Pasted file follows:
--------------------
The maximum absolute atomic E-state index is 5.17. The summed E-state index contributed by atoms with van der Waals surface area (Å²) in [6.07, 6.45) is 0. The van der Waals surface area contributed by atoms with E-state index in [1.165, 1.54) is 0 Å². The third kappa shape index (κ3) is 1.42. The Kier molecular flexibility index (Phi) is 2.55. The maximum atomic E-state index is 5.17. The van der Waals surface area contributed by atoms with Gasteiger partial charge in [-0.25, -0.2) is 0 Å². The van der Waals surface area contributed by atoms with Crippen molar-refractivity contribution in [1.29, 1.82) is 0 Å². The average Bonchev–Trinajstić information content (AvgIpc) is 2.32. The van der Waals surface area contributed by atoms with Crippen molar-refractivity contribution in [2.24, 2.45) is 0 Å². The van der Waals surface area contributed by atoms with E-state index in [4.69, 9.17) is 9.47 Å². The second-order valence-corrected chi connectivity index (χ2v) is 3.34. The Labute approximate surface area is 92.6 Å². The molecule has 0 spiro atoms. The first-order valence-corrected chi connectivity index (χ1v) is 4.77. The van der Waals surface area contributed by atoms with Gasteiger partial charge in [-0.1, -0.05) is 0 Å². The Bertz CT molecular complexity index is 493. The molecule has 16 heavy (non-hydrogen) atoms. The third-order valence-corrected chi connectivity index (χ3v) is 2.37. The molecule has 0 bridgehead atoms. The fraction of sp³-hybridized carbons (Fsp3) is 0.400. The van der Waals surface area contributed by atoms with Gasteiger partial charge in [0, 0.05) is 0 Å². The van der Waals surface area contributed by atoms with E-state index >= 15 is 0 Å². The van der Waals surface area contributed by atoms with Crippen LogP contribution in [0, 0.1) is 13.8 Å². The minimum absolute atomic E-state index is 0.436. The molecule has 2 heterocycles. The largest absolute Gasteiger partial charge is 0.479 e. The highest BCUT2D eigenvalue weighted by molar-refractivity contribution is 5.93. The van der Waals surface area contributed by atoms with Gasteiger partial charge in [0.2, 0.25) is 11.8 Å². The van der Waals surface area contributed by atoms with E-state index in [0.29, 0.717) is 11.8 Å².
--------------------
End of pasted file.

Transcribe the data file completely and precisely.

The maximum absolute atomic E-state index is 5.17. The summed E-state index contributed by atoms with van der Waals surface area (Å²) in [6.07, 6.45) is 0. The van der Waals surface area contributed by atoms with E-state index in [1.165, 1.54) is 0 Å². The third kappa shape index (κ3) is 1.42. The Kier molecular flexibility index (Phi) is 2.55. The maximum atomic E-state index is 5.17. The van der Waals surface area contributed by atoms with Gasteiger partial charge in [-0.25, -0.2) is 0 Å². The van der Waals surface area contributed by atoms with Crippen molar-refractivity contribution in [1.29, 1.82) is 0 Å². The average Bonchev–Trinajstić information content (AvgIpc) is 2.32. The van der Waals surface area contributed by atoms with Crippen molar-refractivity contribution in [2.24, 2.45) is 0 Å². The van der Waals surface area contributed by atoms with E-state index in [4.69, 9.17) is 9.47 Å². The second-order valence-corrected chi connectivity index (χ2v) is 3.34. The Labute approximate surface area is 92.6 Å². The molecule has 0 spiro atoms. The first-order valence-corrected chi connectivity index (χ1v) is 4.77. The van der Waals surface area contributed by atoms with Gasteiger partial charge in [-0.1, -0.05) is 0 Å². The Bertz CT molecular complexity index is 493. The molecule has 16 heavy (non-hydrogen) atoms. The third-order valence-corrected chi connectivity index (χ3v) is 2.37. The molecule has 0 bridgehead atoms. The fraction of sp³-hybridized carbons (Fsp3) is 0.400. The van der Waals surface area contributed by atoms with Gasteiger partial charge in [0, 0.05) is 0 Å². The van der Waals surface area contributed by atoms with E-state index >= 15 is 0 Å². The van der Waals surface area contributed by atoms with Crippen LogP contribution in [0, 0.1) is 13.8 Å². The minimum absolute atomic E-state index is 0.436. The molecule has 2 heterocycles. The largest absolute Gasteiger partial charge is 0.479 e. The highest BCUT2D eigenvalue weighted by molar-refractivity contribution is 5.93. The van der Waals surface area contributed by atoms with Gasteiger partial charge in [0.2, 0.25) is 11.8 Å². The van der Waals surface area contributed by atoms with E-state index in [0.29, 0.717) is 11.8 Å².